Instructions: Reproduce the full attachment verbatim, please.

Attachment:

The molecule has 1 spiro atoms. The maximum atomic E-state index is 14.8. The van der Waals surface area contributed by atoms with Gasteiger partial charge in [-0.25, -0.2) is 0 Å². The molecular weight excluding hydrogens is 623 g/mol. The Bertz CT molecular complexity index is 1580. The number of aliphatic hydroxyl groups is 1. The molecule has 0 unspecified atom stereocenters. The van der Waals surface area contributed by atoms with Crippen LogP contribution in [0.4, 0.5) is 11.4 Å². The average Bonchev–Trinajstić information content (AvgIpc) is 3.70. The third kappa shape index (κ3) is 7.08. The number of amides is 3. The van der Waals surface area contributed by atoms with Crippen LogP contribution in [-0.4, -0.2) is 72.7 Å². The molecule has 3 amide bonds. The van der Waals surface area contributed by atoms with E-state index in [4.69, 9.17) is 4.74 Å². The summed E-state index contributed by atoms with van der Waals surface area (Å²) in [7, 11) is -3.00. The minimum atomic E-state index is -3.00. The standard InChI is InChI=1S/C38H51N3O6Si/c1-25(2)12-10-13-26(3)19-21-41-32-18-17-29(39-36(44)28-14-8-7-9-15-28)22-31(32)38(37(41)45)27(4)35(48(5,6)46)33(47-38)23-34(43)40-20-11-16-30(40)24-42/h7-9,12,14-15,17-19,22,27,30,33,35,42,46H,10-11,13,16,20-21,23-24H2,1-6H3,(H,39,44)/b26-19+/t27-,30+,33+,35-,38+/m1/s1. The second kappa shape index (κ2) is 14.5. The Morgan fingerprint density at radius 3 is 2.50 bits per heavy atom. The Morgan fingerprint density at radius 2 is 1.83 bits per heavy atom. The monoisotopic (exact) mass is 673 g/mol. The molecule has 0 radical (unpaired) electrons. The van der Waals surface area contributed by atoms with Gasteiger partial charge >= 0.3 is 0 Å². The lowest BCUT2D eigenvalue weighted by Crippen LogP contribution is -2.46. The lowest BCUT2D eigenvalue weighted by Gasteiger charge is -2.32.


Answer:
The molecule has 1 spiro atoms. The maximum atomic E-state index is 14.8. The van der Waals surface area contributed by atoms with Gasteiger partial charge in [-0.25, -0.2) is 0 Å². The molecular weight excluding hydrogens is 623 g/mol. The Bertz CT molecular complexity index is 1580. The number of aliphatic hydroxyl groups is 1. The molecule has 0 unspecified atom stereocenters. The van der Waals surface area contributed by atoms with Crippen LogP contribution in [0.4, 0.5) is 11.4 Å². The average Bonchev–Trinajstić information content (AvgIpc) is 3.70. The third kappa shape index (κ3) is 7.08. The number of amides is 3. The van der Waals surface area contributed by atoms with Crippen LogP contribution in [-0.4, -0.2) is 72.7 Å². The molecule has 3 amide bonds. The van der Waals surface area contributed by atoms with E-state index in [4.69, 9.17) is 4.74 Å². The summed E-state index contributed by atoms with van der Waals surface area (Å²) in [7, 11) is -3.00. The minimum atomic E-state index is -3.00. The standard InChI is InChI=1S/C38H51N3O6Si/c1-25(2)12-10-13-26(3)19-21-41-32-18-17-29(39-36(44)28-14-8-7-9-15-28)22-31(32)38(37(41)45)27(4)35(48(5,6)46)33(47-38)23-34(43)40-20-11-16-30(40)24-42/h7-9,12,14-15,17-19,22,27,30,33,35,42,46H,10-11,13,16,20-21,23-24H2,1-6H3,(H,39,44)/b26-19+/t27-,30+,33+,35-,38+/m1/s1. The second kappa shape index (κ2) is 14.5. The Morgan fingerprint density at radius 3 is 2.50 bits per heavy atom. The Morgan fingerprint density at radius 2 is 1.83 bits per heavy atom. The monoisotopic (exact) mass is 673 g/mol. The molecule has 0 radical (unpaired) electrons. The van der Waals surface area contributed by atoms with Gasteiger partial charge >= 0.3 is 0 Å². The lowest BCUT2D eigenvalue weighted by Crippen LogP contribution is -2.46. The lowest BCUT2D eigenvalue weighted by Gasteiger charge is -2.32.